At the same time, in a historic decision, FENAMAD sanctioned indigenous leaders who favored the oil companies Hunt Oil and Repsol-YPF to enter the Amarakaeri Communal Reserve. (5) They stripped them of their quality of leaders and community members. The sanction reached the current president and legal representative before the State of the Amarakaeri Communal Reserve, Adán Corisepa; to the current president of the native community of Shintuya, Jacinto Bario, and to the community members Antonio Fernández and Rómulo Corisepa, for having contravened sovereign agreements that prohibited the entry of the named oil companies into indigenous territory. (6)

—We wanted to give an example to all of Peru in relation to the fight against corruption. The state and the oil companies buy leaders to further their interests. Against that and against everything else that all these policies represent, we are standing up for struggle and mobilization. We must unite the indigenous movement also the chestnut trees, the farmers, (7) the riparian. Local governments are subject to the central government. Some politicians are "masked", who say they are indigenous, and who promise us that the projects will bring jobs and improvements in health and education. They are hoaxes. We know that in the case of Inambari, the energy produced will not even be for us, it will be for the large industries of Brazil.

Corisepa is right: there are 6 dam projects agreed between the presidents of Peru and that of Brazil, Lula da Silva. (8) It is the energy that the Brazilian business community needs to affirm and develop new poles of development, not in São Paulo, but in the Amazon itself: it is the end of the jungle, and as our interviewee says, the end of the indigenous peoples within the basin.

—We must awaken the population of the entire Amazon around what extractive actions and the threats of mega projects mean. We have contributed a lot to Western culture, and we can continue to do so. But we are neither with globalization, nor with single thinking. We want them to respect us as we are and to respect nature. That is why we do not want either the FTA or the IIRSA. We want to live according to our needs, with the visions that arise from the communities themselves. We have rights and we will defend them.

We say goodbye to Jaime Corisepa, happy and confused. Happy to have heard that FENAMAD is strengthened - the sanction to the leaders sold to the oil companies is exemplary in every sense - and that it does so to confront the offensive of the transnationals on their ancestral home, on the jungle. Confused because, at times, we did not know if he was talking about what is happening in Peru or what is happening in Brazil or Bolivia.

Pablo Cingolani. Interview with Jaime Corisepa, President of FENAMAD - Native Federation of the Madre de Dios River and Tributaries - Peru

Río Abajo, February 3, 2010

Notes:

(1) Alan García Pérez: The dog in the manger syndrome. El Comercio, Lima, October 28, 2009. Taken from
http://elcomercio.pe/edicionimpresa/html/2007-10-28/el_sindrome_del_perro_del_hort.html.

(2) See my article Alan García and the “unconnected” jungle natives, in defense of the isolated indigenous peoples of the Peruvian Amazon, ridiculed by García. At http://www.bolpress.com/art.php?Cod=2007111606.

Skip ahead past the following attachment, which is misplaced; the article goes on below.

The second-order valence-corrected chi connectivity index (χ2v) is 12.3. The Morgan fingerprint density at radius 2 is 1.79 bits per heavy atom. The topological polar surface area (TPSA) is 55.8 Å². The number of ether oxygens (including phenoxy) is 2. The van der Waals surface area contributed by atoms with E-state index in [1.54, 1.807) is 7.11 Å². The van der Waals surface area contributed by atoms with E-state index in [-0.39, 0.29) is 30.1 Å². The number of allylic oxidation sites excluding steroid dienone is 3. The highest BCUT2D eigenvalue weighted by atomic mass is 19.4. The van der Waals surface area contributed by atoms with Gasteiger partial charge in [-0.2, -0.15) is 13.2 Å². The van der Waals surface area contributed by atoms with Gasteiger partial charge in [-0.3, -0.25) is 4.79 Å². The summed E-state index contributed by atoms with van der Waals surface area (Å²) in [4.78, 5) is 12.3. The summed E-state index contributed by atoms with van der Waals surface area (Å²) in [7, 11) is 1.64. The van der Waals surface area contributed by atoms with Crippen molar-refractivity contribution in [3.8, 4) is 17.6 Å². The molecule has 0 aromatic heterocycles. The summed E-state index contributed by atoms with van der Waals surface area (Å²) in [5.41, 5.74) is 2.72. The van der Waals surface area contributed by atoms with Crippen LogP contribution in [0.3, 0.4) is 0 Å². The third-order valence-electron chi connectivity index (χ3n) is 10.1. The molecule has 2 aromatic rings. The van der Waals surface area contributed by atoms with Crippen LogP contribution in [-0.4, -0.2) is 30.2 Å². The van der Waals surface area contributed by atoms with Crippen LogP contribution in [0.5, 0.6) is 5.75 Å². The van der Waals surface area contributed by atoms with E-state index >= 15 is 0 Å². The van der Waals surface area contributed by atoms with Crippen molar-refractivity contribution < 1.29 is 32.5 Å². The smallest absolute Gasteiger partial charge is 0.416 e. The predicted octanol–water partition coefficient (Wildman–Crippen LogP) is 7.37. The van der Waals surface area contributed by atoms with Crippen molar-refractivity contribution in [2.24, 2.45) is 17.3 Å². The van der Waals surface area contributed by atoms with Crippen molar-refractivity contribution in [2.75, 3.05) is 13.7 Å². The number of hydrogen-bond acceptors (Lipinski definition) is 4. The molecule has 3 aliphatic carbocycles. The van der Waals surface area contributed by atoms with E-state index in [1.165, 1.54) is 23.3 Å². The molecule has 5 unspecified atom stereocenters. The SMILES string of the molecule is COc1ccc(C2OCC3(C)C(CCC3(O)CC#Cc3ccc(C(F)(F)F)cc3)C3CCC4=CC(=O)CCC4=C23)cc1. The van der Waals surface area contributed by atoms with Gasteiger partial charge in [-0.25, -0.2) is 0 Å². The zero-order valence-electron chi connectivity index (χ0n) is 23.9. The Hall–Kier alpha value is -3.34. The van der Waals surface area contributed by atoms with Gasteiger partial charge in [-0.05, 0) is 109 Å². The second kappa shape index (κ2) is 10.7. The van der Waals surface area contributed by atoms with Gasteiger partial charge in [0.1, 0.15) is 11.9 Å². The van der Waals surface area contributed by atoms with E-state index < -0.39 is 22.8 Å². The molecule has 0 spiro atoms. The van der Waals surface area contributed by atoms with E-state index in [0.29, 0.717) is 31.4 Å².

(3) See news: President Alan García warns natives: "It's good with protests." Taken from
http://www.peru.com/noticias/portada20090605/37781/Presidente-Alan-Garcia-advierte-a-nativos-Ya-esta-bueno-de-protestas.
The news is dated June 5, 2009 at 8:06 in the morning. James Anaya, United Nations Special Rapporteur on the situation of human rights and fundamental freedoms of indigenous people, noted that “… on June 5, 2009, the police mobilized to evict the indigenous protesters who were occupying and blocking the road “Fernando Belaúnde Terry” in a sector of the province of Utcubamba near the city and province of Baguá (…) During the eviction process, violence broke out, resulting in several deaths and injuries, both police officers and protesters. Clashes between the police and indigenous people and other civilians continued in the city of Bagua and nearby places during the same day ”. Taken from OBSERVATIONS ON THE SITUATION OF THE INDIGENOUS PEOPLES OF THE AMAZON AND THE EVENTS OF JUNE 5 AND AFTER DAYS IN THE PROVINCES OF BAGUÁ AND UTCUBAMBA, PERU, July 20, 2009.

(4) See http://fenamad-indigenas.blogspot.com/2010/01/indigenas-de-madre-de-dios-rechazan.html

(5) The long conflict between the indigenous people of Madre de Dios against the North American oil company Hunt Oil and the Spanish-Argentine company REPSOL-YPF can be read in the FENAMAD document: THE LOT 76, HUNT OIL AND THE AMARAKAERI COMMUNAL RESERVE: A HISTORY OF CORRUPTION AND SYSTEMATIC VIOLATION OF INDIGENOUS RIGHTS. The document and more information can be read at
http://www.actualidadambiental.pe/?p=2437

(6) See http://fenamad-indigenas.blogspot.com/2010/01/sanían-dirigentes-indigenas-que.html

(7) The Board of Directors of the Departmental Agrarian Federation of Madre de Dios (FADEMAD) issued a statement given in Puerto Maldonado on January 28, 2010, rejecting the construction of the Inambari dam. An extract from it says: “In this sense, our great Agrarian Federation expresses its strong rejection of the South American Regional Integration Initiative - IIRSA for violating the fundamental rights of our peoples and for the negative social, environmental and cultural impacts on the affected communities, violating our rights to prior consultation to consent, decide and control the priorities of our own development in harmony with our mother nature, once again demonstrating the unconsulted and arbitrary way in which it operates, with the full support of our own rulers .. ". See http://fenamad-indigenas.blogspot.com/2010/01/indigenas-de-madre-de-dios-rechazan.html. The interview with Jaime Corisepa was conducted in Puerto Maldonado, on January 22 and 23, 2010.

(8) See http://www.bicusa.org/es/Project.10078.aspx